On New Year's Eve, 1972, following eighteen magnificent seasons in the major leagues, Roberto Clemente died a hero's death, killed in a plane crash as he attempted to deliver supplies to Nicaragua after an earthquake. Journalist Maraniss now brings the great baseball player back to life. Anyone who saw Clemente play will never forget him—he was a work of art in a game too often defined by statistics. But Clemente was that rare athlete who rose above sports to become a symbol of larger themes. Born in rural Puerto Rico, at a time when there were no blacks or Puerto Ricans playing organized ball in the United States, Clemente went on to become the greatest Latino player in the major leagues, a ballplayer of determination, grace, and dignity who paved the way and set the highest standard for waves of Latino players who followed in later generations.—From publisher description.A narrative account of the life of the Puerto Rican baseball star traces his impoverished childhood, victories during the 1960 and 1970 World Series games, humanitarian contributions, and ongoing legacy for Latino major league players.
Details the thirty thousand mile goodwill tour by Albert Goodwill Spalding and twenty of baseball's greatest players to introduce baseball and the American way of life to the world, and bring business to his nacent sporting goods company along the way.
A Thoroughly Obsessive, Intermittently Uplifting, and Occasionally Unbiased Account of the Duke-North Carolina Basketball Rivalry
The story of the rivalry between North Carolina's and Duke University's basketball teams discusses the long-term feud between the teams and their fans, citing a long history of race, family, loyalty, privilege, and Southern belief systems.
An in-depth portrait of the NCAA Final Four competition is presented from the perspectives of schools, coaches, and players who have made it to college basketball's final weekend, in a collection of dramatic and inspiring stories that also includes accounts by officials, referees, and scouts. 200,000 first printing.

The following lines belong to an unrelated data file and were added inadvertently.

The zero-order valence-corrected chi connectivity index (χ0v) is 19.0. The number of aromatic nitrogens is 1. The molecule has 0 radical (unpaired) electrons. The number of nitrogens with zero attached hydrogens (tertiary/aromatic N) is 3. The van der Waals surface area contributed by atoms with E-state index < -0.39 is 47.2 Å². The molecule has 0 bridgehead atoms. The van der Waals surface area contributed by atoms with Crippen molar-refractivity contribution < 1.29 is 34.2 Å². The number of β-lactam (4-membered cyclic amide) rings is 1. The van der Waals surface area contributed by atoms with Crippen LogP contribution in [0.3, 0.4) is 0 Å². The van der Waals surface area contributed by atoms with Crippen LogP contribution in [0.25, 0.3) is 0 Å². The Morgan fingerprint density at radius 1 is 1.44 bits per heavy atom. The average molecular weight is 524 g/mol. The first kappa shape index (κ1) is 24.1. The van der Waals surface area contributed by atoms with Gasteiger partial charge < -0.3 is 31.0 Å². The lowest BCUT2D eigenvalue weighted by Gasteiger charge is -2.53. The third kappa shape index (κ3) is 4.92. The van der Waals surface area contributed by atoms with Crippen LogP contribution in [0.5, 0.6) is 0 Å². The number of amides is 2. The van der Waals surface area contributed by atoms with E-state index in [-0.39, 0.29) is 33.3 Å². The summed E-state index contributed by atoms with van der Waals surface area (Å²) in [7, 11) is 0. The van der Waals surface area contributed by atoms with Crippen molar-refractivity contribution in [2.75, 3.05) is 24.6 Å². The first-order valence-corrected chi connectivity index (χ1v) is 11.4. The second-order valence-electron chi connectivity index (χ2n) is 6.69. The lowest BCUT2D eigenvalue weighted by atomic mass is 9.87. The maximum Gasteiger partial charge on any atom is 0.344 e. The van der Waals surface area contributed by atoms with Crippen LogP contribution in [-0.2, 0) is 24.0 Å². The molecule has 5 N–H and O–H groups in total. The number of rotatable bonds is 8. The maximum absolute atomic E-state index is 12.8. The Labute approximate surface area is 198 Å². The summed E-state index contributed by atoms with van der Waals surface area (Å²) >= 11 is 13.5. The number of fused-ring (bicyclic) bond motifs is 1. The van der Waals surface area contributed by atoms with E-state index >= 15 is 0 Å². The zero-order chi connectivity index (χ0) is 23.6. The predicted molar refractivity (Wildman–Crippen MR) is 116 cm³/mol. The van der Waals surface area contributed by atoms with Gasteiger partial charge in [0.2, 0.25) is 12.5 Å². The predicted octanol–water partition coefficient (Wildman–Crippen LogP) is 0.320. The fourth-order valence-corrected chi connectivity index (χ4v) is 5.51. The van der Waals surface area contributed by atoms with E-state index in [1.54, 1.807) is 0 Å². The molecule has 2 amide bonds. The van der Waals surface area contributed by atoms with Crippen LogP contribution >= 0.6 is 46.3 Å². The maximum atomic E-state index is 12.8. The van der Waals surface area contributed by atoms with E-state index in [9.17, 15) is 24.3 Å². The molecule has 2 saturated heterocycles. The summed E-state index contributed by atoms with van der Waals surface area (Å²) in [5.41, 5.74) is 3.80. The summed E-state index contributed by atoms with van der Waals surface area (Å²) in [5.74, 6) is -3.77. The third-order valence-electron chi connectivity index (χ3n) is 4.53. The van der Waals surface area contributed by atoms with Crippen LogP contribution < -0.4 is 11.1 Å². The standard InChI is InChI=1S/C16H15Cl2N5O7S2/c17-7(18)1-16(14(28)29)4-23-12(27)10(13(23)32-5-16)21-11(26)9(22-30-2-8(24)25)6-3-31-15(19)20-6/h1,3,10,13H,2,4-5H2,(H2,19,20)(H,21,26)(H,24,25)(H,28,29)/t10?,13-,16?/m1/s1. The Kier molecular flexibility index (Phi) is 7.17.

A memoir by the ex-NFL football player offers a portrait of his life as a gay man, recounting his painful childhood, his fear of exposure while playing in the NFL, the strength he found in Christianity, and his decision to come out publicly.
Provides an account of the 1973 Battle of the Sexes tennis match between Billie Jean King and Bobby Riggs, discussing its impact on the cultural history of the 1970s and its implications for the evolution of women's sports.
A study of the two boxing competitions between Joe Louis and Max Schmeling, in 1936 and 1938, examines the global significance of the sporting events in terms of a world on the brink of war.
Set against the backdrop of professional basketball's golden age during the 1960s, an intriguing study focuses on the sport's greatest rivalry, between Bill Russell of the Boston Celtics and Wilt Chamberlain, who played on the Warriors, the 76ers, and the Lakers, which came to an epic climax during the 1969 championship. 30,000 first printing.
Sensational full-color photographs by the legendary Sports Illustrated photographer, accompanied by witty commentary, chronicles four decades of professional basketball rivalries, accomplishments, and personalities, including Bill Russell, Wilt Chamberlain, Dr. J., Kareem Abdul-Jabbar, Magic Johnson, Larry Bird, Michael Jordan, and Yao Ming.
Presents commentary, facts, analysis, and informed predictions about the upcoming fall NFL season, previewing the strengths and weaknesses of the various NFL teams, players, and coaches.
One Man's Battle Against Fate, Fame, Love, Death, Scandal, and a Few Other Rivals on the Road to the Tour de France
Recounts Armstrong's efforts to win his sixth Tour de France, describing his renewed training efforts after a near loss in 2003, his efforts to rebuild after a divorce, and the competitive factors that particularly challenged his 2004 season.